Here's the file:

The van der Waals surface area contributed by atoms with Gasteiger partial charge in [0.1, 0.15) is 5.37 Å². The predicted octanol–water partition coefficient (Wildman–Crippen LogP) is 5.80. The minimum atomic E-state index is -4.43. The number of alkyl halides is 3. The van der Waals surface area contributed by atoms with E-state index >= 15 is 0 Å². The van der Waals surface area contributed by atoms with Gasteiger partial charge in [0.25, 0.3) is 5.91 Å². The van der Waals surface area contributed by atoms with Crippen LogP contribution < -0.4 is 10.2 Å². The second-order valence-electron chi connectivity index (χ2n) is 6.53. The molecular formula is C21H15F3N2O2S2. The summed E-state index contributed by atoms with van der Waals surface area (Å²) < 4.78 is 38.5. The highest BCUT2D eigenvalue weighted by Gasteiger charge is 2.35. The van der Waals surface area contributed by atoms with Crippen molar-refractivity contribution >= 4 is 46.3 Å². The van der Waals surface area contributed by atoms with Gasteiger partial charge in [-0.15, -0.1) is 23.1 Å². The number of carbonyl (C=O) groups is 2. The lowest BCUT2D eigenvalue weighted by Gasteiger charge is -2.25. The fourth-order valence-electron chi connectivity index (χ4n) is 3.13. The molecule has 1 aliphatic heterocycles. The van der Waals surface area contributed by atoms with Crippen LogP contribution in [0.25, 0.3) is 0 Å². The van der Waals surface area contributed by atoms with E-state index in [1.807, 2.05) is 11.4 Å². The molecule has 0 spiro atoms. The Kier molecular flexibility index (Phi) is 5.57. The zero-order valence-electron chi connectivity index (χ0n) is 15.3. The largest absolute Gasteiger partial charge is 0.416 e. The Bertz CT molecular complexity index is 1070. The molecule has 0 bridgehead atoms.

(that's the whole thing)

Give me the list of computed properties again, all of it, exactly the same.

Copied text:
The van der Waals surface area contributed by atoms with Gasteiger partial charge in [0.1, 0.15) is 5.37 Å². The predicted octanol–water partition coefficient (Wildman–Crippen LogP) is 5.80. The minimum atomic E-state index is -4.43. The number of alkyl halides is 3. The van der Waals surface area contributed by atoms with E-state index >= 15 is 0 Å². The van der Waals surface area contributed by atoms with Gasteiger partial charge in [0.25, 0.3) is 5.91 Å². The van der Waals surface area contributed by atoms with Crippen LogP contribution < -0.4 is 10.2 Å². The second-order valence-electron chi connectivity index (χ2n) is 6.53. The molecular formula is C21H15F3N2O2S2. The summed E-state index contributed by atoms with van der Waals surface area (Å²) < 4.78 is 38.5. The highest BCUT2D eigenvalue weighted by Gasteiger charge is 2.35. The van der Waals surface area contributed by atoms with Crippen molar-refractivity contribution >= 4 is 46.3 Å². The van der Waals surface area contributed by atoms with Gasteiger partial charge in [-0.15, -0.1) is 23.1 Å². The number of carbonyl (C=O) groups is 2. The lowest BCUT2D eigenvalue weighted by Gasteiger charge is -2.25. The fourth-order valence-electron chi connectivity index (χ4n) is 3.13. The molecule has 1 aliphatic heterocycles. The van der Waals surface area contributed by atoms with Crippen LogP contribution in [0.25, 0.3) is 0 Å². The van der Waals surface area contributed by atoms with E-state index in [1.807, 2.05) is 11.4 Å². The molecule has 0 spiro atoms. The Kier molecular flexibility index (Phi) is 5.57. The zero-order valence-electron chi connectivity index (χ0n) is 15.3. The largest absolute Gasteiger partial charge is 0.416 e. The Bertz CT molecular complexity index is 1070. The molecule has 0 bridgehead atoms.